Sachs had met Andy Warhol – whose work he introduced to Germany – in the early 60s at St Tropez and the two became life long friends. He opened galleries in Munich and Hamburg in 1971. Referring to his father’s 1972 Warhol show,
Sachs’ eldest son Rolf, in an interview with The Guardian, recalled: ‘Nothing sold. My father was highly embarrassed, and he bought most of the exhibition himself – which was of course the best investment he ever made.’

From top
Andy Warhol
Gunter Sachs, 1972
Acrylic and silkscreen ink on canvas

Richard Avedon
Brigitte Bardot, Hair by Alexandre, Paris Studio,
Photographed in 1959
Gelatin silver print

Tom  Wesselmann
Great American Nude #51, 1963
Oil and collage on canvas, in three parts

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Furniture Design | Hans (The Chair) Wenger

Friday, May 4th, 2012

20th Century Decorative Art & Design Sale
Christie’s, King Street, London, UK
3rd May, 2012

When I first met architect John Pawson around 1987, he had just completed his very memorable Wakaba, Japanese restaurant project, in London. ‘Inside, there is little to detract from the business of eating and conversation’ he wrote later in his eponymously titled monograph, John Pawson, published by Editorial Gustavo Gili in 1992. Except for the extraordinary choice of light, sculptural dining chairs with hand-woven seat, I thought, that were completely unfamiliar to me and which might easily be Japanese. It turned out, however, that the chairs, which feature a steam-bent, gently rounded top-piece that provides freedom of movement and generous comfort, making it suitable for eating as well as for relaxed sitting away from the table, were the Wishbone chair – reportedly, Pawson’s favourite chair – designed by Dane, Hans Wenger in 1949 for Carl Hansen & Son.

‘[Creating] a good chair is a task one is never completely done with,’ Wenger (1914-2007) is quoted as saying and having designed countless chairs in his 60-year career, in which his designs were produced by Fritz Hansen, Johannes Hansen, Carl Hansen & Sons, Getama and PP Møbler – 70-odd designs and variations are currently available at the Danish Design Store – who would have known better.

Son of a shoemaker, Hans Wenger was born in Tønder, Denmark, and finished his apprenticeship as a cabinet-maker at 17. Already experimenting with his own designs, as a twenty-year-old he moved to Copenhagen and studied at the School of Arts and Crafts before starting work as an assistant to architects Erik Møller and Arne Jacobsen, for whose projects he ocassionally designed furniture. Opening his own office in 1943, Wenger brought out his China chair and later Round chair, which the US magazine Interiors featured on its cover, calling it ‘the world’s most beautiful chair’, thus catalpulting the designer to international fame. It became known simply as ‘The Chair’. Still produced by PP Møbler, it was made famous via the Kennedy/Nixon televised debates of 1959 and is one of his most commercially successful chairs for.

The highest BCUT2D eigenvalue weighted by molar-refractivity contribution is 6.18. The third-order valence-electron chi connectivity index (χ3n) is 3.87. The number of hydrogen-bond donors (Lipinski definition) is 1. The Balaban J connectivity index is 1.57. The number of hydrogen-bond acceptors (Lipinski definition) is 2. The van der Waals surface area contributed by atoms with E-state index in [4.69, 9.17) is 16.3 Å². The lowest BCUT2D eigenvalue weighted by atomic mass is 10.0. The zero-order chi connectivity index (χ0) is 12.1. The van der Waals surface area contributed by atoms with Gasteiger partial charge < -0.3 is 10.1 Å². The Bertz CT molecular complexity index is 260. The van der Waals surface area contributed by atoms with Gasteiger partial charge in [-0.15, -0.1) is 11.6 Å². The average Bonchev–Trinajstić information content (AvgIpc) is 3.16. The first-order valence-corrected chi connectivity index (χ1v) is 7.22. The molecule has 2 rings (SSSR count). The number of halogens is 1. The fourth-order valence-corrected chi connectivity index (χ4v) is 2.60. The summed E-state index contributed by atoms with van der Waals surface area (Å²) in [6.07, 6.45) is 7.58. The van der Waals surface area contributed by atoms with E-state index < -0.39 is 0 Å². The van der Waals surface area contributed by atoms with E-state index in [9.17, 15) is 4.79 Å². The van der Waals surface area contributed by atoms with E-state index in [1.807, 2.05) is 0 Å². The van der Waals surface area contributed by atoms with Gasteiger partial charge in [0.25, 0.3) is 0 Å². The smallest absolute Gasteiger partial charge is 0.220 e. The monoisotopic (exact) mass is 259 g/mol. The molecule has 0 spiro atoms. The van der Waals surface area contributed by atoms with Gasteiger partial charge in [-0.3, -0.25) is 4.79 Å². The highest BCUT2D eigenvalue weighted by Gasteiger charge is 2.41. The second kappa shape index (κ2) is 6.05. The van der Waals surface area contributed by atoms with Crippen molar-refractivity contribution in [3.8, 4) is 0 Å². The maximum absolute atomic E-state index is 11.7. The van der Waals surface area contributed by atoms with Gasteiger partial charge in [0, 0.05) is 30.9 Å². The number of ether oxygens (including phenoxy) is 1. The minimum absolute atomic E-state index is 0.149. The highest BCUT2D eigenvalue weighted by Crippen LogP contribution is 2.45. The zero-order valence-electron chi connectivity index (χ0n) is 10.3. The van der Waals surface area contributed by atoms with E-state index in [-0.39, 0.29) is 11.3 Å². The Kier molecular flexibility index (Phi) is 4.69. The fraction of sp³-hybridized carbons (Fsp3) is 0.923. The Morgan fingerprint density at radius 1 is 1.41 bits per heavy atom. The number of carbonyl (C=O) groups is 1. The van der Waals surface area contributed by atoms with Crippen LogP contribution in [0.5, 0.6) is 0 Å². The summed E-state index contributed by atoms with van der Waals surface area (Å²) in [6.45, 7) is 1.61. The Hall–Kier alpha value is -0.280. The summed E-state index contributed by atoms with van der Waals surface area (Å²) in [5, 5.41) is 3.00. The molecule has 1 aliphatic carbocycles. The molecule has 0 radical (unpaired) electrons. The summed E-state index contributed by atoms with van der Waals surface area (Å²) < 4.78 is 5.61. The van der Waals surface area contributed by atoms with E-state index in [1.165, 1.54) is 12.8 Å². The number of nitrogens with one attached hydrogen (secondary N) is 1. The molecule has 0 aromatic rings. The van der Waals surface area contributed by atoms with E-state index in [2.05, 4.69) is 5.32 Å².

‘A chair… should be beautiful from all sides and angles,’ said Wenger and he was absolutely right. Though intended to be functional the best chairs are artworks in themselves and are far more than simply something to sit on. Wenger’s innovation, was to produce free-standing, sculptural chairs that looked good from every point of view and could stand alone without having to be part of a set. The inspiration for some of his designs had come from portraits of Danish merchants sitting in Ming chairs, so my earlier supposition was, geographically at least, not too far out.

Design classics, every one, Wenger’s superbly-crafted chairs have become highly collectable, especially among architects and designers. When I photographed architects Adam and Irenie Cossey and their children a year or so ago, they had just picked up a Wenger chair for ‘a good price’. Adam sat in it for the shot. Similar in feel to his chair, the adjustable chaise (above) in Christie’s 20th Century Decorative Art & Design Sale, yesterday, estimated to sell at £7,000 – 9,000, actually went for a cool £15,000.

Adam, seated on the Hans Wenger purchase, and Irenie Cossey with their children

Hans Wenger chairs from top
CH07 Lounge chair, 1963, produced by Johannes Hansen, laminated wood, with evidence of original orange lacquer beneath later white paint, later leather upholstery applied to the seat pads. Estimate £6,000 – 8,000. Price realised £11,250

JH-540 Valet chair
, 1953, produced by Johannes Hansen, carved teak, brass hinges, storage well of oak and with leather trim. Estimate £5,000 – 7,000. Price realised £6,000

JH-524 Adjustable chaise, 1958, produced by Johannes Hansen, carved oak, stainless steel, flagline and canvas applied metal manufacturer’s label Johannes Hansen. Estimate £7,000 – 9,000. Price realised £15,000

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Stop Press! | Kate Moss Joins NSPCC Iconic Images

Tuesday, May 1st, 2012

It was announced this morning that supermodel Kate Moss has donated the above image of herself, photographed by Norwegian photographer Sølve Sundsbø to the sale: Photographs, including the NSPCC Iconic Images, at Bonhams, Knightsbridge, London, UK on 17th May, 2012. Funds raised from the 10 prints on offer will go to the NSPCC’s Rebuilding Childhoods Appeal, which provides therapy for children and young people who have suffered abuse.

See my blog about the sale below